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Finding your perfect home could be such an exciting and daunting task. Just like looking for the right lifetime partner, looking for the best house for your family is quite similar to that. Finding the ideal residence would include much research for you to identify which is which of the houses does meet your standards.
There will be many houses that would almost captivate your heart, but looking for what hits your heart the most can be very tricky. So much of the drama, you need to ask yourself many questions and take many considerations before purchasing one for you to select the right one. Remember, getting a home is a pricey investment, and it would be unwise for you if you choose the wrong ones.
What exactly are the questions you need to ask yourself when purchasing your very first house? Here are some questions that would help:
How much is my budget for my “ideal home”?
Most buyers are making “budget” their utmost consideration. The budget that you have in mind will guide you on what to expect out from the account. The quality of the property that is fit for your budget and are the additional costs that should be included in your budget. Does your account fit your “ideal residence” are among the questions that you need to ask when purchasing a property and matching that with your budget?
As a buyer, you look at the sale price and the other costs such as taxes, homeowner insurances, and homeowner association dues. The budget will give you “proper expectations.” Because most often than not, our “ideal home” could be very excessive in terms of funding, and these kids will surely fall out of your options.
What are the external risks (Topography, How prone to natural disasters such as floods, hurricanes) of a home's location?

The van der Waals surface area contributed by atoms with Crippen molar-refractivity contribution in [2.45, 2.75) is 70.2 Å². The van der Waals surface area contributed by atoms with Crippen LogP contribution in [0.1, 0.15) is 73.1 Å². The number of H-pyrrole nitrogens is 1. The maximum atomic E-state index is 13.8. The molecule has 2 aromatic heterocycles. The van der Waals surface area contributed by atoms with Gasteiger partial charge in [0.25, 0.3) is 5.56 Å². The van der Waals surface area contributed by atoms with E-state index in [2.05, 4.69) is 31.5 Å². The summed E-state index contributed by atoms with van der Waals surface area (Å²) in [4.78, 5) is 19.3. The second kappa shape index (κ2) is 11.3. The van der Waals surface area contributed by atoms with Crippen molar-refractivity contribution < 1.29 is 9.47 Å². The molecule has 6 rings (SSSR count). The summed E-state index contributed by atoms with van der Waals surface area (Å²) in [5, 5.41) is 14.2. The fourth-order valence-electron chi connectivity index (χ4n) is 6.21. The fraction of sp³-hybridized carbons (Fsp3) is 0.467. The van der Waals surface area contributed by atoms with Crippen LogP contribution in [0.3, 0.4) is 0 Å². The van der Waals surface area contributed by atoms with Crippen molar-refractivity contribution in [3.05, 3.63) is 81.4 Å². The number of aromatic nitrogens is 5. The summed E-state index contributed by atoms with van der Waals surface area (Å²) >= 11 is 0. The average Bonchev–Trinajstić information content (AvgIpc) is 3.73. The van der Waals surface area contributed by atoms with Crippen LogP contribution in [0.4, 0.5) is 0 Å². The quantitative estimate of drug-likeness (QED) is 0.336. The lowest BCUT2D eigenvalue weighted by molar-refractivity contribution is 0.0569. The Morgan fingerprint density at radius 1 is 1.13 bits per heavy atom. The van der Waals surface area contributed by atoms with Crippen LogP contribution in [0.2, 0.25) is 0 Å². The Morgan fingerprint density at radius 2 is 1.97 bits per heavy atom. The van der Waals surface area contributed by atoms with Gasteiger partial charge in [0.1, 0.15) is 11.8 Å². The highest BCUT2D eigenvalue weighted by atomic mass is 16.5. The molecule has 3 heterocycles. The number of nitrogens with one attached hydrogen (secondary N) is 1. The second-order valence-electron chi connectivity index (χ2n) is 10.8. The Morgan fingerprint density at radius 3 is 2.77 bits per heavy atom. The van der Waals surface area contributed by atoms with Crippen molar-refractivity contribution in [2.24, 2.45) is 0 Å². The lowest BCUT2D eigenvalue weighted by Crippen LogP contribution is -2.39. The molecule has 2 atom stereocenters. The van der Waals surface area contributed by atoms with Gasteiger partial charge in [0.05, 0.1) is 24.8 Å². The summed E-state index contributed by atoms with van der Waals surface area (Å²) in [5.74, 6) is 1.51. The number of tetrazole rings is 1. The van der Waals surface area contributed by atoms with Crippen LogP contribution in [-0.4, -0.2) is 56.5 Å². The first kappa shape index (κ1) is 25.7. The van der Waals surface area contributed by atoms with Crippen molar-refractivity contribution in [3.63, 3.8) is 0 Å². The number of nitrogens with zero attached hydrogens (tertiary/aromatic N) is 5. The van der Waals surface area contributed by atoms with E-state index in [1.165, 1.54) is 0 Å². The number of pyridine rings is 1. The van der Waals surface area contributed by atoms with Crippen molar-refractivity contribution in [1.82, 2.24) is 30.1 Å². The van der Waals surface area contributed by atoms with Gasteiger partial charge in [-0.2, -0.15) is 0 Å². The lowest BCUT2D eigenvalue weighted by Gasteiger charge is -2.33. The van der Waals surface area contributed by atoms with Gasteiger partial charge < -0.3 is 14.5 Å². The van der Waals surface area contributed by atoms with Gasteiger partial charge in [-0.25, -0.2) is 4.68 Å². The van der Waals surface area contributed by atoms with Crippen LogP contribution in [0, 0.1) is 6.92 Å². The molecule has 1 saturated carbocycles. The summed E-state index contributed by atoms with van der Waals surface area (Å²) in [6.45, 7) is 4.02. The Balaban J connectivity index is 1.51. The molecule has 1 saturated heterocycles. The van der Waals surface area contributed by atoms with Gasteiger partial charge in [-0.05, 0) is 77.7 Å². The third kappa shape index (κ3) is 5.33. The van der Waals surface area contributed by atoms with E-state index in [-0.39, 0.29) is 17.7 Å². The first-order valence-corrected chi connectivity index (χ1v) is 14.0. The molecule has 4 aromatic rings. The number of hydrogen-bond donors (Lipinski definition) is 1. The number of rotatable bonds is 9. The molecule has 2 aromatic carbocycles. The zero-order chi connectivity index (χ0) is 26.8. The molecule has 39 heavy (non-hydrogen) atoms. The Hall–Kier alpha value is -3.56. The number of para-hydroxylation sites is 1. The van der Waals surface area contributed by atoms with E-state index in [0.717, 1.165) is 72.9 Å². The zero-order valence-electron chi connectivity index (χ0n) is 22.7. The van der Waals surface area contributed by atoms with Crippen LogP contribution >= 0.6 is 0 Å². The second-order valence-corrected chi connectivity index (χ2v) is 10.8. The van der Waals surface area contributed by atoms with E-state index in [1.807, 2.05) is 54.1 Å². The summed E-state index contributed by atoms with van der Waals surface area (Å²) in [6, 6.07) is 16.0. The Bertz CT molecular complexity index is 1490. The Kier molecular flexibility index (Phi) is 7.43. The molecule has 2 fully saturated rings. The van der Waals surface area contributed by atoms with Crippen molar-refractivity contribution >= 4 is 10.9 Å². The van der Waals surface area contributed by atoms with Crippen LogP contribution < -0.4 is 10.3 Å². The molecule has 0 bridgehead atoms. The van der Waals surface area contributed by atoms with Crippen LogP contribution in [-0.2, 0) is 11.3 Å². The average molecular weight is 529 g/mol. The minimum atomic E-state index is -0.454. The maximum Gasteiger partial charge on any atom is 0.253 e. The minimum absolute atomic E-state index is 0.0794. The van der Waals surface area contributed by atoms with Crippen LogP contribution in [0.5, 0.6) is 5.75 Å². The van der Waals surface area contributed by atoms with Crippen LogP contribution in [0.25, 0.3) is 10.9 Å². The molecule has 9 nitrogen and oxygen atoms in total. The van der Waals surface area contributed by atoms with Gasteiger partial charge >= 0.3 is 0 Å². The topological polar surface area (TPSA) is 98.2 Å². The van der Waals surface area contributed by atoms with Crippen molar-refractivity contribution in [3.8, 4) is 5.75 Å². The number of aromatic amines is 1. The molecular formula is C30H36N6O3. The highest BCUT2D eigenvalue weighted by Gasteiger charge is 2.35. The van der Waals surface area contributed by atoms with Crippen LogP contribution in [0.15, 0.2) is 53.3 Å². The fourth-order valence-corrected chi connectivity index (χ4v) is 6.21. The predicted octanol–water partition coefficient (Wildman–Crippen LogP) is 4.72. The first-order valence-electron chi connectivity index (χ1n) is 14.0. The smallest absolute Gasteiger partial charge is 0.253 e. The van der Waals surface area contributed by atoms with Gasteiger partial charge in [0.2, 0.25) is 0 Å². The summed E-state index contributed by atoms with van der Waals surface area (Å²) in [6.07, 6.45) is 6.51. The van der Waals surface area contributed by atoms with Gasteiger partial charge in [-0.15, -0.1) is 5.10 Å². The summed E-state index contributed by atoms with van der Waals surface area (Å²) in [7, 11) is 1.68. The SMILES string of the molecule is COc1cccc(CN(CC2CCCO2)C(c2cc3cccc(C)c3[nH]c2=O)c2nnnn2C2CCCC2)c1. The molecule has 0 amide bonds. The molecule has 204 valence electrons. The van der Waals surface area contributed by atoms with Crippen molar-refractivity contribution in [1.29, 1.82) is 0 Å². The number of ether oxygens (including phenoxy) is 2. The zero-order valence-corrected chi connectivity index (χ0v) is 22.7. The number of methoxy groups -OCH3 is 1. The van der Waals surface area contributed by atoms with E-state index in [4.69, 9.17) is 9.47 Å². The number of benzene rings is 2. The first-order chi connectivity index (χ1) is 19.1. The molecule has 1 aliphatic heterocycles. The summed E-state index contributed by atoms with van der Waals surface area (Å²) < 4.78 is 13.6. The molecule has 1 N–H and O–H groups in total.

No matter how beautiful your home is, if it's prone to natural disasters, this should be a vast No-no for you! The more risky or prone to natural disasters the location of that house is, the more it will be costly for you and even dangerous in the long run. Most often than not, when we purchase a residence, we are also looking for a place when we call home. Somewhere we can relax and be free from any nuisances. Thus, having to experience natural disasters and other forms of dangers from your surroundings is the total opposite of “home. Also, having to undergo many disasters would mean costs.
Renovation, Insurances, and all other expenses to restore your property's condition are just some of the hassle that you may experience. It will be wise for you as a buyer if you assess the area first before settling.
Why is the seller selling their property?
As a buyer, one key factor to look into is what exactly is/are the reason/s the seller is selling their residence? Identify if it's a personal, work-related, or significant turn of events to his/her life? Better yet, consult real estate lawyers to make sure you are making the right decision in your property purchase. It's essential to know and understand the legalities of a house purchase. There are times that sellers are offering some very enticing prices without disclosing any title or tax issues for the property. The reason for the seller could be either an advantage or a disadvantage for you as a buyer. The reason may influence the seller's speediness to sell the property and how he/she negotiates.
Pro Tip: The more the seller is in a rush to sell their homes, the more he/she is likely to be open to haggling. And haggling is something favorable to you as a seller. Use this to your advantage because haggling may reduce the costs of the home.
What are the add-ons or inclusive properties aside from the house?
As a buyer, wholly furnished housing is something! The more a house is filled with furniture and fixtures, the more it becomes a “total package”! Be very keen on what is included and what is not included in the deal to have proper expectations. This is where negotiations come into play. Most often than not, there is a power-play between seller and buyer, and you as a buyer are quite at leverage because you get to influence the seller a bit on the inclusions.
As a buyer, you somehow should exert that for you to purchase the item, some things have to be added to consider the price “worth it.” Perhaps it could be the dishwasher, the refrigerator, or other appliances that would catch your eye.